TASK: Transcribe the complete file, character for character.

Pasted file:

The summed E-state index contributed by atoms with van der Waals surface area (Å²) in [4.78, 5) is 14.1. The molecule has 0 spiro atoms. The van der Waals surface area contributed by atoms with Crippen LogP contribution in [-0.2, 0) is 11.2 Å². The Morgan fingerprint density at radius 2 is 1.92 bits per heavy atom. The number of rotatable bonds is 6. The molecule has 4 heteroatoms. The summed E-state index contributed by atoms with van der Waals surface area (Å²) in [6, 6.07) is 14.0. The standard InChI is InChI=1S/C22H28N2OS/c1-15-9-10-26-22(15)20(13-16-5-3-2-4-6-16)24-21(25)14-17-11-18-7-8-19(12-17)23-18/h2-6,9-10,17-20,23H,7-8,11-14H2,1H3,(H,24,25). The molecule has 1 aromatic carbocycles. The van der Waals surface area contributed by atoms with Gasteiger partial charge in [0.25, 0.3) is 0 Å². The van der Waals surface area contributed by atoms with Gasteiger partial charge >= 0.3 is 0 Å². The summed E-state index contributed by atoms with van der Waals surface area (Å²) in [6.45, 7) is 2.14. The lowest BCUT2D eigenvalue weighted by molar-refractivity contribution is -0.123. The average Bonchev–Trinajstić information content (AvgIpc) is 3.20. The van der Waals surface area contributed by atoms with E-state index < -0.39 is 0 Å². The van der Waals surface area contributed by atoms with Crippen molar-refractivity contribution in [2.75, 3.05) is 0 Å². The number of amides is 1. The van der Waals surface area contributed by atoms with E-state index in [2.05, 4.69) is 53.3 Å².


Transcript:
The summed E-state index contributed by atoms with van der Waals surface area (Å²) in [4.78, 5) is 14.1. The molecule has 0 spiro atoms. The van der Waals surface area contributed by atoms with Crippen LogP contribution in [-0.2, 0) is 11.2 Å². The Morgan fingerprint density at radius 2 is 1.92 bits per heavy atom. The number of rotatable bonds is 6. The molecule has 4 heteroatoms. The summed E-state index contributed by atoms with van der Waals surface area (Å²) in [6, 6.07) is 14.0. The standard InChI is InChI=1S/C22H28N2OS/c1-15-9-10-26-22(15)20(13-16-5-3-2-4-6-16)24-21(25)14-17-11-18-7-8-19(12-17)23-18/h2-6,9-10,17-20,23H,7-8,11-14H2,1H3,(H,24,25). The molecule has 1 aromatic carbocycles. The van der Waals surface area contributed by atoms with Gasteiger partial charge in [0.25, 0.3) is 0 Å². The van der Waals surface area contributed by atoms with Gasteiger partial charge >= 0.3 is 0 Å². The summed E-state index contributed by atoms with van der Waals surface area (Å²) in [6.45, 7) is 2.14. The lowest BCUT2D eigenvalue weighted by molar-refractivity contribution is -0.123. The average Bonchev–Trinajstić information content (AvgIpc) is 3.20. The van der Waals surface area contributed by atoms with E-state index < -0.39 is 0 Å². The van der Waals surface area contributed by atoms with Crippen molar-refractivity contribution in [2.75, 3.05) is 0 Å². The number of amides is 1. The van der Waals surface area contributed by atoms with E-state index in [2.05, 4.69) is 53.3 Å².